Open Sourcing of Obsidian

Hi! Loving Obsidian so far, seriously great job.

I’ve read some of the HackerNews comments and heard some of the basics about why not to open source Obsidian right now; I understand and don’t want to be a nag, but I did want to just add this into the official feature request forum here for ease of reference in the future.

My thoughts as to why this needs to happen:

  • Currently, while it’s stated that the app only transmits the ‘software version’ info back to the server, there is no way to confirm that this is the case (as far as I can see)
  • Considering that people may well use Obsidian to store private, sensitive material, the lack of a privacy policy / lack of open source code makes it iffy to use the app for anything of that nature
  • Extensibility / dev friendliness will open up immensely when others are able to help squash bugs / improve features / add plugins with ease.

As stated on HN, I think it’s an absolutely viable strategy for Obsidian following in the footsteps of other projects like Standard Notes with a free open source base; but paid plans for syncing, publishing, etc.

I think open-sourcing the core of the product would open up a lot of help with development tasks, and can help get the privacy / self-hosted HN sort of crowd to fully support Obsidian as well.

I love the app so far, I really do; but privacy is a major issue in the world today and a closed-source app with the potential access to my day-to-day journals, notes, and tasks is not ideal for lots of potential users of the app, in my opinion.

Thanks again!

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I think this would also be very reassuring for people (like me) who worry about obsidian being future proof, I obviously hope it lives forever, but if one day the devs move on etc it would be reassuring to still be able to have an open source version out there.

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@okay I can understand why you might want this application to be open source BUT i am much less concerned about this issue than having the features I require be implemented by a dedicated team that can see a clear path to revenue.

(1)
The notes are all in perfectly portable text files so your are not locked in to this platform

(2)
I would hope that the plugin system would foster an OSS style effort…

(3)
It may be nice for the company to make a statement that if they ever stop supporting the product then they commit to making it open source. Their is no loss in making this commitment up-front.

(4)
If this application implements the features I require then I am comfortable to pay.

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Open-sourcing will just create many forks/branches. The progress for the company just now is super-fast compared with an open-source project…

You could put Markdown in a secure location such as your hard drive – and never purchase the sync options.

Note this is Markdown so you are never locked down to Obsidian, you could switch to Visual Studio Code, vi/emacs or TextEdit or anything else that reads and writes text.

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It’s worth reading the Hacker News comments for those who haven’t: https://news.ycombinator.com/item?id=23324598

In one thread ericax says they will probably do (3).

I think future proofing has mostly do to with costs. The cost to convert your data has to be less than the value of your data. I don’t think (1) really resolves the issue per se. A binary format which follows a known standard might be less costly to convert from than a text-file with all kinds of non-standard, spottily-documented markup.[0]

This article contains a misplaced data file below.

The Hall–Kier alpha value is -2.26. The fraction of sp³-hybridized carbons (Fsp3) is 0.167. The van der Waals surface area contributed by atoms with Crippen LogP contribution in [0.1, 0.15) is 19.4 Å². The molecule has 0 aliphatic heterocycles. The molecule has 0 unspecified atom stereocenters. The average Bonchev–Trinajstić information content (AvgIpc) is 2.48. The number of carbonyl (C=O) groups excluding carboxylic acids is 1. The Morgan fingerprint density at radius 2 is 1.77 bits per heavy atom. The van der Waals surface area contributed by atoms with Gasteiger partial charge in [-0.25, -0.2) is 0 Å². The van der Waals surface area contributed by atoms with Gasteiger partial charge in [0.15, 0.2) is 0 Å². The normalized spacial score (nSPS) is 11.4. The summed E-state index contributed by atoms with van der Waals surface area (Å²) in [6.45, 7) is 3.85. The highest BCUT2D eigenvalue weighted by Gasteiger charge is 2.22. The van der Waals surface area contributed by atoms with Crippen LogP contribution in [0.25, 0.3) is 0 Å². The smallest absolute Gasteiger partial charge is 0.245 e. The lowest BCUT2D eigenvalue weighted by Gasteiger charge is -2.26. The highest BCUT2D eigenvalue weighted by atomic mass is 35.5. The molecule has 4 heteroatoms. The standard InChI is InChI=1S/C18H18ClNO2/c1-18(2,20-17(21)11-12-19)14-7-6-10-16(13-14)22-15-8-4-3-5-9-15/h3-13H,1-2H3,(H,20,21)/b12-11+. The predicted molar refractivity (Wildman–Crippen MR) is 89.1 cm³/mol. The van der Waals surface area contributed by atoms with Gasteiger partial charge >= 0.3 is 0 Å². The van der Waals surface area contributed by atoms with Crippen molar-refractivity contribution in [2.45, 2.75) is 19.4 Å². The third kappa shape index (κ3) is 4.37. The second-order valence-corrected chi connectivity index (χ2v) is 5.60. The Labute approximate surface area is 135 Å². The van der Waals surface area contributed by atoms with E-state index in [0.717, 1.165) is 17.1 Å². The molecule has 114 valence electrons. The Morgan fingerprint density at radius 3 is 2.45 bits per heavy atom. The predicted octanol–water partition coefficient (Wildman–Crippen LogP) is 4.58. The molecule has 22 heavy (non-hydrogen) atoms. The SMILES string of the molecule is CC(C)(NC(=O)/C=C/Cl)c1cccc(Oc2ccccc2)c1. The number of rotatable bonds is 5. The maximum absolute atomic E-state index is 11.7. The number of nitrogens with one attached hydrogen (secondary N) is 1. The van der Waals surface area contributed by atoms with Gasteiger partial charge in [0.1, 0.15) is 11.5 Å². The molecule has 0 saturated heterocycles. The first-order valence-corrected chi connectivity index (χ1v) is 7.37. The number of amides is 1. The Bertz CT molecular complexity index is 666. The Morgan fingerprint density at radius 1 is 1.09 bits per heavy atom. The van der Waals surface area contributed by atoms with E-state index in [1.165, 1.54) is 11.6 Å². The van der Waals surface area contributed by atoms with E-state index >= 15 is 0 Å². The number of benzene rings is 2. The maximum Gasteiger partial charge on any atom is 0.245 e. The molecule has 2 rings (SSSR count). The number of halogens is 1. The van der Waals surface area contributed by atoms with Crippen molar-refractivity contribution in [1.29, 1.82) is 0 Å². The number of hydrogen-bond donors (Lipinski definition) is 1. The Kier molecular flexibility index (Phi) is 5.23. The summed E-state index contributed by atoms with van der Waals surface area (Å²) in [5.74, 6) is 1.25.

Likewise, the cost to convert your workflow has to be less than the value your workflow provides. If an application or feature that you depend on suddenly disappears, what will it cost you to replace it or modify your workflow?

[0] - None of this should be read as my take on the current or future state of Obsidian. I’m speaking generally of what I think about when thinking about protecting my data.

Edited to add: I haven’t formed an opinion either way on whether Obsidian should open source.

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It sounds to me like you are asking for privacy guarantees not open sourcing. If the only thing the application sends is version information an option to disable that seems like it would satiate your concerns and be a lot less work than stewarding an open source project indefinitely.

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I have the same concern (not a big one, for all the advantages Obsidian brings to the table) like your first point, i.e. What data/metadata transmits back to their server?
I think I might have read about developers of Obsidian addressing this issue in this forum, with but I think it is worth being stated explicitly in their privacy policy.

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Why would Obsidian care about that group of people? They don’t bring in revenue. Yet they have significant costs associated with them. So trying to serve that target audience makes little sense.

This so much! I used an open source alternative before Obsidian, but that takes way too much time for me. Now with Obsidian I can pay a subscription fee and simply email support if there’s an issue. That’s worth a lot to me, since with open source software you’d have to open an issue and hope and pray that someone replies. :slight_smile:

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If this is a concern, then simply block Obsidian from accessing the internet. It doesn’t need it and you can download new versions when they become available.

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From years of experience, I can guarantee that being open source does not confer immortality. Unless you have the ability to pick it up and keep it going yourself.

Your best guarantee is that you still have your files and you don’t need Obsidian to access them.
Easy to switch to another program if any still exist.

Some additional information: as of v0.7.4, you can disable auto-updater, and the app will not make any network connections at all. Anyone can monitor that and submit a bug report if that’s not the case.

We will have privacy statement soon, basically saying that we do not collect any personal information when you use the app. We do have your email if you choose to sign up for an account and sign in in the app, but even in that case Obsidian still doesn’t make any network connections if you disable the auto-updater.

We have a few opinions about open source that we hope people who ask for open source can consider: